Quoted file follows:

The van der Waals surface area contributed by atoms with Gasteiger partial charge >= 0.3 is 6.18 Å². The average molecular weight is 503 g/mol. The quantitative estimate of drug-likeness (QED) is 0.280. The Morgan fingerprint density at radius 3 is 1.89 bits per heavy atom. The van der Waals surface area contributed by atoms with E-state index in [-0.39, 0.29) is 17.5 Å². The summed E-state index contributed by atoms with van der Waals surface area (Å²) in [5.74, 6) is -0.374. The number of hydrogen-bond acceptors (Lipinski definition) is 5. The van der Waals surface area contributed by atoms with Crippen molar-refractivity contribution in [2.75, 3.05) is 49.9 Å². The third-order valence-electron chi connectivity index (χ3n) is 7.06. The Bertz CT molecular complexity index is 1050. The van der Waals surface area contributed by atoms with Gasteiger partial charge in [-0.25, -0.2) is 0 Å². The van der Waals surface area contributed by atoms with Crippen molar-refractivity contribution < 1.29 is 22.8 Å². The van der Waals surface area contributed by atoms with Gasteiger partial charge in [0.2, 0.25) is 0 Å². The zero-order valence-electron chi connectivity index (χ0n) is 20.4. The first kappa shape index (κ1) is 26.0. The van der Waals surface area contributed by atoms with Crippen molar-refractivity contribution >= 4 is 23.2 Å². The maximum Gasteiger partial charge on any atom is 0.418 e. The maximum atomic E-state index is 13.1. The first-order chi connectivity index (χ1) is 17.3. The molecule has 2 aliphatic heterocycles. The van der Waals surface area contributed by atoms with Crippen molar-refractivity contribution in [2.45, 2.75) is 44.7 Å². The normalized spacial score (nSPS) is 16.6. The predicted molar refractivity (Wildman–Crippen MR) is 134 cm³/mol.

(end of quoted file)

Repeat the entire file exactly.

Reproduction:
The van der Waals surface area contributed by atoms with Gasteiger partial charge >= 0.3 is 6.18 Å². The average molecular weight is 503 g/mol. The quantitative estimate of drug-likeness (QED) is 0.280. The Morgan fingerprint density at radius 3 is 1.89 bits per heavy atom. The van der Waals surface area contributed by atoms with E-state index in [-0.39, 0.29) is 17.5 Å². The summed E-state index contributed by atoms with van der Waals surface area (Å²) in [5.74, 6) is -0.374. The number of hydrogen-bond acceptors (Lipinski definition) is 5. The van der Waals surface area contributed by atoms with Crippen molar-refractivity contribution in [2.75, 3.05) is 49.9 Å². The third-order valence-electron chi connectivity index (χ3n) is 7.06. The Bertz CT molecular complexity index is 1050. The van der Waals surface area contributed by atoms with Gasteiger partial charge in [-0.25, -0.2) is 0 Å². The van der Waals surface area contributed by atoms with Crippen molar-refractivity contribution < 1.29 is 22.8 Å². The van der Waals surface area contributed by atoms with Gasteiger partial charge in [0.2, 0.25) is 0 Å². The zero-order valence-electron chi connectivity index (χ0n) is 20.4. The first kappa shape index (κ1) is 26.0. The van der Waals surface area contributed by atoms with Crippen molar-refractivity contribution >= 4 is 23.2 Å². The maximum Gasteiger partial charge on any atom is 0.418 e. The maximum atomic E-state index is 13.1. The first-order chi connectivity index (χ1) is 17.3. The molecule has 2 aliphatic heterocycles. The van der Waals surface area contributed by atoms with Crippen molar-refractivity contribution in [2.45, 2.75) is 44.7 Å². The normalized spacial score (nSPS) is 16.6. The predicted molar refractivity (Wildman–Crippen MR) is 134 cm³/mol.